The Ten Commandments
for
Spotlight Operators

New stuff added Yearly

  1. ALWAYS turn your headset OFF before moving it.
  2. NEVER let the performers head get out of your light.
  3. In a body spot, keep ALL of the performers body parts in the light.
  4. Listen carefully for YOUR cues, there won't be time to repeat them.
  5. Run the light at Full Heat unless otherwise directed.
  6. Keep your light OUT of the audience unless otherwise directed.
  7. During ballads, keep the moves Slow and Smooth.
  8. Match the Senior Operator's spot.
  9. NEVER change adjustments on another persons spotlight.
  10. Know HOW to operate the spotlight.
  11. Don't make excuses for mistakes, LEARN from them.

In Depth Discussion


ALWAYS turn your headset OFF when moving it.
  1. One way to get everyone irritated is to bang your headset around when it's on. Turn it off when you sneeze, cough, chew gum etc. Better just keep it off unless you have something Incredibly Funny to say.
    Beware... Headset Humor is an Elusive Art!
    Also... you never know who ELSE might be listening.

    NEVER let the performers head get out of your light

  2. At least keep their EYES in your light. That way they will think you have them covered. If you zone out and let their eyeballs get out of your light, they will run to the Company Manager and you won't be happy.

    When in a body spot, keep ALL of their body parts in the light.

  3. Singers LOVE to gesture dramatically, it's an Ego thing. Try to keep their hands in the light just in case they are flipping you off.
    If you don't... they probably will.
    Dancers spend a lot of money learning how to do stuff with their feet - better keep them in the light.

    Listen carefully for YOUR cues

  4. The Cue Caller has better things to do than repeat YOUR cues. He probably doesn't have time anyway, he's trying to call 15 other spots. Figure out what your spot number is and listen for it. If yours is the only light shining on a dark stage and you hear "Blackout A--hole" chances are good that it's probably you!

    Run the spotlight Full Heat unless otherwise directed.

  5. This is the general rule for Las Vegas. Other venues have different standards. For instance, Broadway type shows have a softer, more subtle spotlight look. I actually prefer this more unobtrusive feel, but in Las Vegas the spots usually have to overcome 3.7 tons of conventional lighting, (your actual mileage may vary).
    Therefore we're lucky if we can even see the light, especially if stripped out.

    Keep your light OUT of the audience unless otherwise directed.

  6. Sometimes you may want to include an audience member when they hand Liza a rose or when Penn & Teller hand something to a poor shmuck in the front row. A bad time to include the audience is when a dancers shoe, wig, dentures or body part flies into the crowd. The crew will love it, your boss won't.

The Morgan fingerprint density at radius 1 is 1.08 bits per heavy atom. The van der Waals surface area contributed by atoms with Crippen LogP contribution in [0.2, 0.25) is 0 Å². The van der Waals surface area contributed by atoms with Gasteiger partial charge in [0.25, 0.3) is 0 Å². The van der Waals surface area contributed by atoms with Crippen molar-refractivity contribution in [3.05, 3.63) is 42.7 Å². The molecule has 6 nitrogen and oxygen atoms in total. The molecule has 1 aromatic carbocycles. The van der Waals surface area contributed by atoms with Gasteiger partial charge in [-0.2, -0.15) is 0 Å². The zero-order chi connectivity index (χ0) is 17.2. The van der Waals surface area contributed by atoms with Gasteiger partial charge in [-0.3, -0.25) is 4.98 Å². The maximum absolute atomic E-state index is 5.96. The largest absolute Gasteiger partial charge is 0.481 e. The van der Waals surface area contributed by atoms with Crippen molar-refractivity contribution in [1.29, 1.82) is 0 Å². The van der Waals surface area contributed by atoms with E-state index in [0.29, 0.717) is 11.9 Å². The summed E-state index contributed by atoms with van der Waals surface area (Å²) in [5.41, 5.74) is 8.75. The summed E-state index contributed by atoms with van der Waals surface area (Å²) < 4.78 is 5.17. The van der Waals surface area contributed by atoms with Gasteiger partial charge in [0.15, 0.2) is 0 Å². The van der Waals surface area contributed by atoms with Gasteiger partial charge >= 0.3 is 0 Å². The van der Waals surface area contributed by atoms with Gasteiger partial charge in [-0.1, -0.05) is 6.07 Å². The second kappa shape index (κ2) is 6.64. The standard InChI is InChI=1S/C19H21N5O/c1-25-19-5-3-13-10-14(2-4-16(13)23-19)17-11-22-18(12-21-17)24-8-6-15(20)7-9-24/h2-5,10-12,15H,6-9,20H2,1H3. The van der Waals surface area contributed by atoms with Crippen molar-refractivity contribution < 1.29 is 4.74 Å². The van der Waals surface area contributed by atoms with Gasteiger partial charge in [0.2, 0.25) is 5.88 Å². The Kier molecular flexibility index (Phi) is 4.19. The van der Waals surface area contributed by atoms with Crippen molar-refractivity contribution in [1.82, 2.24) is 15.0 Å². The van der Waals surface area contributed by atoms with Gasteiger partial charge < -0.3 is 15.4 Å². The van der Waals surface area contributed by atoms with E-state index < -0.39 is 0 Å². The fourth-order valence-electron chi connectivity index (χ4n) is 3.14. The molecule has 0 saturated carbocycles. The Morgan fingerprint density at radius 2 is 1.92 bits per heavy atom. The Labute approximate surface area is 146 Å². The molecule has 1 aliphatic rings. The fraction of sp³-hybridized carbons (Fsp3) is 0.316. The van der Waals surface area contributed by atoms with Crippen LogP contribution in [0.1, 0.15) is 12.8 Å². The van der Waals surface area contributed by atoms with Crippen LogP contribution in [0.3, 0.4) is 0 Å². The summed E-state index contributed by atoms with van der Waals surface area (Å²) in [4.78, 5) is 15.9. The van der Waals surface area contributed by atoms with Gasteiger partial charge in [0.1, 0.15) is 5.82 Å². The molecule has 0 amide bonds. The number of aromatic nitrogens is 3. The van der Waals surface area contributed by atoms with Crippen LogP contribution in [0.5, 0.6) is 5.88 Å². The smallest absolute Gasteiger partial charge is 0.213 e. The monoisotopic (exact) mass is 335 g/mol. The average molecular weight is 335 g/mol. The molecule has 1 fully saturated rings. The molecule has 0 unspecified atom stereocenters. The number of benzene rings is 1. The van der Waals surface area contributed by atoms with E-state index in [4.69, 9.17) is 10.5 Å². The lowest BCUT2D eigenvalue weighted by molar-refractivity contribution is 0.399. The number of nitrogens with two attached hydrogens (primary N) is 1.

During ballads, keep the moves Slow and Smooth.

  7. This one is pretty obvious. Keep your moves smooth in ballads, don't slam the colors in. Take your time, feel it. Go with the music, stupid.

    Match the Senior Operators spot.

  8. If you're not the regular guy, match up with the Senior Operator. Usually this is the center light but every house is different. Try to be the same size as he is. It's easier for the two sides to match the center than for everybody to try to match the stage left light, especially if they are at extreme angles.

    NEVER change adjustments on another persons spotlight.

  9. This rule is more important with Carbon Arcs but applies to all spotlights.
    Don't FIX the adjustments on another guys spot. Don't change the travel speed, mirror alignment, ribbon tension, fine focus, transformer setting, knurled knob, weight & balance or that other thingy. Believe it or not, don't even lubricate it. Just RUN it like it is. If you are a good operator you shouldn't have any problems.
    In other words, if you want a call back, leave it like you found it.

    Know how to operate the spotlight.

  10. If your spotlight career consists of spotting people at podiums, don't take calls for production shows. Get some experience first. As Clint Eastwood said "Man's Got to Know His Limitations". Duh, you shouldn't take the the call if you are a Bozo. Know what the Cue Caller means when he says things like: "strip the group on stage-right", "go up and out" or "stick and iris". Learn how to do Cool stuff such as an Astro Blackout or a Cosmic Blackout.
    Learn how and when to Kanibulate. Know where your light is going to be when you pop that dowser open. If you're not sure, cheat in... just don't get caught.

    Don't make excuses for mistakes, LEARN from them.

  11. Hey, we don't wanna hear WHY you screwed up. Just try not to do it again. It's been my experience that the worst operators have the most excuses. In fact, I have added a list of favorite spotlight excuses at the bottom of this page.

Definitions

Favorite Spotlight Excuses

Stagehand Jokes

NewHumorous Spotlight Cues

Additions... Corrections... Comments... Complaints..
Zap me - zlightman@gmail.com -
All material by Pat McDonald Copyright © 1996
These guys helped : Bob Beem, Rich Weeteling, Adam Berns, David Day (sound puke),
Cort Callahan, Susan Kelley, Paul Puppo, Steve Ruelle - IA-274, Tom Halpain - LD/PM the Four Tops. Send me ideas and I'll add YOUR NAME here in small print.

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